When we think of social communication we tend to think ‘words’, yet only a small portion of communication is what we say. Body and facial expressions as well as how you express your words give the emotional tone and context to your words. It is important that your child learns to ‘read’ these in order to understand the nuances of how others feel and effectively navigate their social world. Here are some tips for developing your child’s skills within your everyday interactions:
- Create an opportunity to sit face to face with your child so they can readily see your body language; this gives them practice reading your feelings which builds their ability to read their friends’ body language
- Look for your child’s non-verbal attempts to communicate with you, such as coming over and sitting close to you, a facial expression, or a vocal sound all of which convey your child’s emotion; this gives them practice in communicating more nuanced feelings which they can later use with friends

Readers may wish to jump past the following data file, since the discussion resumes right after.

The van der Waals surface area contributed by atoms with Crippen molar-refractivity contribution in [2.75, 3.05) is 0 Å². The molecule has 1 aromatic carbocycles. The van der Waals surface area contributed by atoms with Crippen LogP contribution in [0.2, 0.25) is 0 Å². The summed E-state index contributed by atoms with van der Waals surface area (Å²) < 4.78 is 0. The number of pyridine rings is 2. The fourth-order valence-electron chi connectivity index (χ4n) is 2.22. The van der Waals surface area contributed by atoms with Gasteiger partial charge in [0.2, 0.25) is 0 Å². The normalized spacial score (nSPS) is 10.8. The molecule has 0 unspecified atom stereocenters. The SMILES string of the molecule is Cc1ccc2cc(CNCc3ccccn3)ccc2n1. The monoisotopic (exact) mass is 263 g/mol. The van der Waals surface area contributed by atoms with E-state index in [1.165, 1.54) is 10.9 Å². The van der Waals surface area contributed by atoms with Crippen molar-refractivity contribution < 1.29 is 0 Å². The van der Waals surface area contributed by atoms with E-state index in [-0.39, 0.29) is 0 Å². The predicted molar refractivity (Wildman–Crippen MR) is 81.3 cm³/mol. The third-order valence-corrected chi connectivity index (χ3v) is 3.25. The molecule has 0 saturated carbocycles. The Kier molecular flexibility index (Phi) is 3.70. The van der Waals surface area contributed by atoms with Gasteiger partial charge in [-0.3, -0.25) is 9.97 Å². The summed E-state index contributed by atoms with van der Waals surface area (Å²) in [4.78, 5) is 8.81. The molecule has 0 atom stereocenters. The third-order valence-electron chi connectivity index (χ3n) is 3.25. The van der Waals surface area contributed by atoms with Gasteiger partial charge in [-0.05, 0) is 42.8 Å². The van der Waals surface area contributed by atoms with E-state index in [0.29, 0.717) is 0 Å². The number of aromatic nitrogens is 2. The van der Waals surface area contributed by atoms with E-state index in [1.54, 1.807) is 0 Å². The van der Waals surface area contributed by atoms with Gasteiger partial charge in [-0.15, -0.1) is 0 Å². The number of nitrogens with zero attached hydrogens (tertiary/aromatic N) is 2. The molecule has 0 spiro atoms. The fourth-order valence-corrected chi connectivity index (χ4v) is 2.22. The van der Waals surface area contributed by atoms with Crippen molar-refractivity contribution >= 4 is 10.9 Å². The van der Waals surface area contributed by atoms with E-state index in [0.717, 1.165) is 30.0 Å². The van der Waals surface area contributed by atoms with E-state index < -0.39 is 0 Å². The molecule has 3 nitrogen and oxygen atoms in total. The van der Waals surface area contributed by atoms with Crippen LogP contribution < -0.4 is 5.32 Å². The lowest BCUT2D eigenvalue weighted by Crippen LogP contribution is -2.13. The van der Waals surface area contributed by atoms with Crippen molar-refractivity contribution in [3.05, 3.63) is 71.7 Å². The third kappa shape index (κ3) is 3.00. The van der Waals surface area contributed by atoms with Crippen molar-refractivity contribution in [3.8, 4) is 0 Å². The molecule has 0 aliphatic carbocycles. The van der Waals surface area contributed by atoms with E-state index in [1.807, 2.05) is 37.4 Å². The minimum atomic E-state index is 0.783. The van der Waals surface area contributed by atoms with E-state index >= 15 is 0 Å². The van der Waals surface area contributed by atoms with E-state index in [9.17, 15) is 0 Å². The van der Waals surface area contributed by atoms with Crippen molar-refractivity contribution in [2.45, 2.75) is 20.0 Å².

- Respond to your child’s attempt to communicate with you, even if to just let them know you need a minute to finish what you are doing; this gives the message that they are important and when a friend makes a social bid, it is important to respond
- At times, instead of responding with words, use a facial expression, head movement or body language; this gives your child practice at reading your emotion through your body signals
- When your child asks you something, pause and ponder before responding with words; this cues them to look up to see how their question is landing for you
- Show your child a wide range of your subtle emotions and talk about them; this allows your child to see how different emotions look and deepens their ability to accurately read others’ feeling
Your child continuously sees your facial expressions and body language. Help them make sense of how these nuances relate to how you feel inside. Your being aware of and responding to your child’s non-verbal cues in turn allows them to better understand their own feelings. These experiences lay the foundation for your child to read and understand others and more successfully navigate their friendships.
Kiegan Blake is an Occupational Therapist, Behavior Specialist, and Director of Maui Center for Child Development. For more information, please call 808-873-7700 or MauiChildDevelopment.com.